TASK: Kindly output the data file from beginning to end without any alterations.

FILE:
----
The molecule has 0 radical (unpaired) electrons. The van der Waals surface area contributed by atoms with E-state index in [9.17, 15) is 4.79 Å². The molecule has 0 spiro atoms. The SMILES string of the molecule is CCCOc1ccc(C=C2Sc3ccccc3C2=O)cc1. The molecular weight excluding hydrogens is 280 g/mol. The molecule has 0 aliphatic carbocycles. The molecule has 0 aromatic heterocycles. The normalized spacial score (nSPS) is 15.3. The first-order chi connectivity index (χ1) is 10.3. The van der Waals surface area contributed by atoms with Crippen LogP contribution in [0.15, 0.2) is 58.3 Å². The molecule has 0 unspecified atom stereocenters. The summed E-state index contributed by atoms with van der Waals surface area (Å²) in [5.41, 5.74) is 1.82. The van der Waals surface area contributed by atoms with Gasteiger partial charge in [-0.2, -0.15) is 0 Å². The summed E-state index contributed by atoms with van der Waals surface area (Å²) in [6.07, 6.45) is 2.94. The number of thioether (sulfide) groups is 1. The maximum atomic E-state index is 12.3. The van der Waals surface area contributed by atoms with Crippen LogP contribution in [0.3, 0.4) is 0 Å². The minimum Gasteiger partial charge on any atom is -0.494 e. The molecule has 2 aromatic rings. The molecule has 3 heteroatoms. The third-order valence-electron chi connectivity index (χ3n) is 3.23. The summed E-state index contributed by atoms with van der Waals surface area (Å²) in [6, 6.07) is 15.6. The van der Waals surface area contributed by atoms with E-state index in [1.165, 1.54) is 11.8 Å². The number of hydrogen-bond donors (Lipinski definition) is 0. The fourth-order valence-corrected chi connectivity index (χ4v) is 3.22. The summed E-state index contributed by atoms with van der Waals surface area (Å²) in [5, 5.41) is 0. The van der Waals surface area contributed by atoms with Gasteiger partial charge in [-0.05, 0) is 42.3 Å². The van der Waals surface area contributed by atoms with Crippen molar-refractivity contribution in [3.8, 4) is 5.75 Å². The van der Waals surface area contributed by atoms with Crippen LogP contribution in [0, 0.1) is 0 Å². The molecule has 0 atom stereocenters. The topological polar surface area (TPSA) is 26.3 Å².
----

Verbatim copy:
The molecule has 0 radical (unpaired) electrons. The van der Waals surface area contributed by atoms with E-state index in [9.17, 15) is 4.79 Å². The molecule has 0 spiro atoms. The SMILES string of the molecule is CCCOc1ccc(C=C2Sc3ccccc3C2=O)cc1. The molecular weight excluding hydrogens is 280 g/mol. The molecule has 0 aliphatic carbocycles. The molecule has 0 aromatic heterocycles. The normalized spacial score (nSPS) is 15.3. The first-order chi connectivity index (χ1) is 10.3. The van der Waals surface area contributed by atoms with Crippen LogP contribution in [0.15, 0.2) is 58.3 Å². The molecule has 0 unspecified atom stereocenters. The summed E-state index contributed by atoms with van der Waals surface area (Å²) in [5.41, 5.74) is 1.82. The van der Waals surface area contributed by atoms with Gasteiger partial charge in [-0.2, -0.15) is 0 Å². The summed E-state index contributed by atoms with van der Waals surface area (Å²) in [6.07, 6.45) is 2.94. The number of thioether (sulfide) groups is 1. The maximum atomic E-state index is 12.3. The van der Waals surface area contributed by atoms with Crippen LogP contribution in [0.3, 0.4) is 0 Å². The minimum Gasteiger partial charge on any atom is -0.494 e. The molecule has 2 aromatic rings. The molecule has 3 heteroatoms. The third-order valence-electron chi connectivity index (χ3n) is 3.23. The summed E-state index contributed by atoms with van der Waals surface area (Å²) in [6, 6.07) is 15.6. The van der Waals surface area contributed by atoms with E-state index in [1.165, 1.54) is 11.8 Å². The number of hydrogen-bond donors (Lipinski definition) is 0. The fourth-order valence-corrected chi connectivity index (χ4v) is 3.22. The summed E-state index contributed by atoms with van der Waals surface area (Å²) in [5, 5.41) is 0. The van der Waals surface area contributed by atoms with Gasteiger partial charge in [-0.05, 0) is 42.3 Å². The van der Waals surface area contributed by atoms with Crippen molar-refractivity contribution in [3.8, 4) is 5.75 Å². The van der Waals surface area contributed by atoms with Crippen LogP contribution in [0, 0.1) is 0 Å². The molecule has 0 atom stereocenters. The topological polar surface area (TPSA) is 26.3 Å².